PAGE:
The Talking Machine Forum — For All Antique Phonographs & Recordings

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 Post subject: Featured Phonograph № 68
PostPosted: Fri Oct 15, 2010 1:19 pm 
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Victor III
Joined: Thu Jan 08, 2009 8:00 am
Posts: 997
Maker: Deutsche Grammophon AG (DGAG)
Model: Salon-Apparat De Lux
Serial: # 132
Year: 1908
Original Cost: 1000 Mark ($ 235). A German hospital doctor earned 300 Mark per month.
Case/Cabinet size: 47" H, 25" D, 22" W
Turntable Size: 12"/three-spring motor
Soundbox: Exhibition (featuring the HMV "Sound Box Clip")
Horn Dimensions: Inside horn; 10" H, 13" W at the opening
Repro Parts: None
Current Value Mint: N/A (unique model beyond price)

Interesting Facts: DGAG factory design number 218, registered on February 26, 1908. One of three inside horn models first listed in the German catalogue of April 1908. Most expensive in house model of DGAG at the time. Manufactured only on demand with a waiting time of five weeks!! DGAG cleary aimed at members of the upper class who still felt repulsed by "vulgar" open horn machines.

Favorite Characteristic: Beautiful luxurious cabinet of massive cherry wood with African mahagony veneer and inlays of precious woods and nacre. Designed in "Pre-Modern" or "Reformstil", still with elements of "Jugendstil". Characteristics of "Reformstil", popular in Germany after 1905, is reduced, geometric and monumental form.
Short catalogue life, soon replaced by baroque-style "Gramola" (= renamed "Victrola" models)

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The "Sound Box Clip" is essential for handling - I couldn't live without it
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A wonderful record of Edyth Walker is on the turntable
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Massive cherry wood everywhere
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A page from the German DGAG catalogue of April 1908
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Last edited by Starkton on Fri Oct 15, 2010 4:48 pm, edited 1 time in total.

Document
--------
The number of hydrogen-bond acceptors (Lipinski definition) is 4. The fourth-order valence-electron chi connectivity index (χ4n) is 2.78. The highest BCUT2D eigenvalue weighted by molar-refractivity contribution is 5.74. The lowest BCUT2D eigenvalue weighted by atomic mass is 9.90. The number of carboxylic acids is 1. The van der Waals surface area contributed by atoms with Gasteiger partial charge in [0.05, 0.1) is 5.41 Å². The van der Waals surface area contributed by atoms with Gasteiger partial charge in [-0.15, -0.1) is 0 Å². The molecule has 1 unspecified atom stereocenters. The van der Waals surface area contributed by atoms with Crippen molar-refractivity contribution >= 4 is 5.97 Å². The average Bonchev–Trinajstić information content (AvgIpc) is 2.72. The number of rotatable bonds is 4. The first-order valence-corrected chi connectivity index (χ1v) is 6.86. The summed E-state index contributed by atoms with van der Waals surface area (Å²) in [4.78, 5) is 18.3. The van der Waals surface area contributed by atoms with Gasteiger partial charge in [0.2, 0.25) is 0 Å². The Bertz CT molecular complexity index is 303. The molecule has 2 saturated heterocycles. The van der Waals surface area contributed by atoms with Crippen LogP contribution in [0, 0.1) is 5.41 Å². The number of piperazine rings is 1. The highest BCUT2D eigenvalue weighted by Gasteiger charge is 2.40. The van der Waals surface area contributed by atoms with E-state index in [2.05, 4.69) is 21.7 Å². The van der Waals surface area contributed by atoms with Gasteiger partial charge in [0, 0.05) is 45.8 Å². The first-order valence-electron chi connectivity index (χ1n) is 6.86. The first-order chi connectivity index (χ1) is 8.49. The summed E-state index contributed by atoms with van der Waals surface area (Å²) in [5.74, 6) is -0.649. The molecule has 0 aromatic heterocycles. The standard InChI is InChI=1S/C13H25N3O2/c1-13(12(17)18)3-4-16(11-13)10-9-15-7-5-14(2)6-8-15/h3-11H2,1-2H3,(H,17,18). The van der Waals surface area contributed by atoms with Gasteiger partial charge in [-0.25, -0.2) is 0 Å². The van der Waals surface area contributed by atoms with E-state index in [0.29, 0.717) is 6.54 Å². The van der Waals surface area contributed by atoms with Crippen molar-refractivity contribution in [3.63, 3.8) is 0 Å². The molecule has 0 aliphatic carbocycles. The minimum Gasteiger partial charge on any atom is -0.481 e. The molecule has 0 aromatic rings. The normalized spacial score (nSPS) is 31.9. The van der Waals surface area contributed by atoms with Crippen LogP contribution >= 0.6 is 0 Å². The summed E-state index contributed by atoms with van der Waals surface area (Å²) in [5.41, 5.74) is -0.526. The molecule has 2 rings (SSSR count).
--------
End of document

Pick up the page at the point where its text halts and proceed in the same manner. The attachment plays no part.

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 Post subject: Re: Featured Phonograph № 68
PostPosted: Fri Oct 15, 2010 1:41 pm 
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Victor III
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Joined: Wed Jan 07, 2009 3:51 pm
Posts: 612
Location: Burbs of Washington, DC
Wow.....genuinely impressive. I don't know what more to say.

I do find the location of the brake interesting (albeit a touch more inconvenient). I'm guessing the location was to accomdate the angle trademark, which of course, needs a place of prodominance.


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 Post subject: Re: Featured Phonograph № 68
PostPosted: Fri Oct 15, 2010 4:03 pm 
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Victor V
Joined: Wed Jan 07, 2009 4:21 pm
Posts: 2507
That's certainly a unique cabinet design, especially being such an early machine.
Surely it doesn't have a re-entrant horn :shock: :? :)
When did Deutsche Grammophon AG start putting Nipper decals on their machines? I cant say I've noticed them on the external horn machines either (although I haven't seen an aweful lot of DGAG machines anyway).


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 Post subject: Re: Featured Phonograph № 68
PostPosted: Fri Oct 15, 2010 4:33 pm 
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Victor IV
Joined: Wed May 20, 2009 8:20 pm
Posts: 1049
Beautiful! The layout and components appear pretty much the same as my VTLA but what a cabinet! I like that reproducer handle... never seen anything like it before.

I also noted the brake location, but since I am left-handed, the front left corner as on the American Victors of the period seems natural to me.

Jim


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 Post subject: Re: Featured Phonograph № 68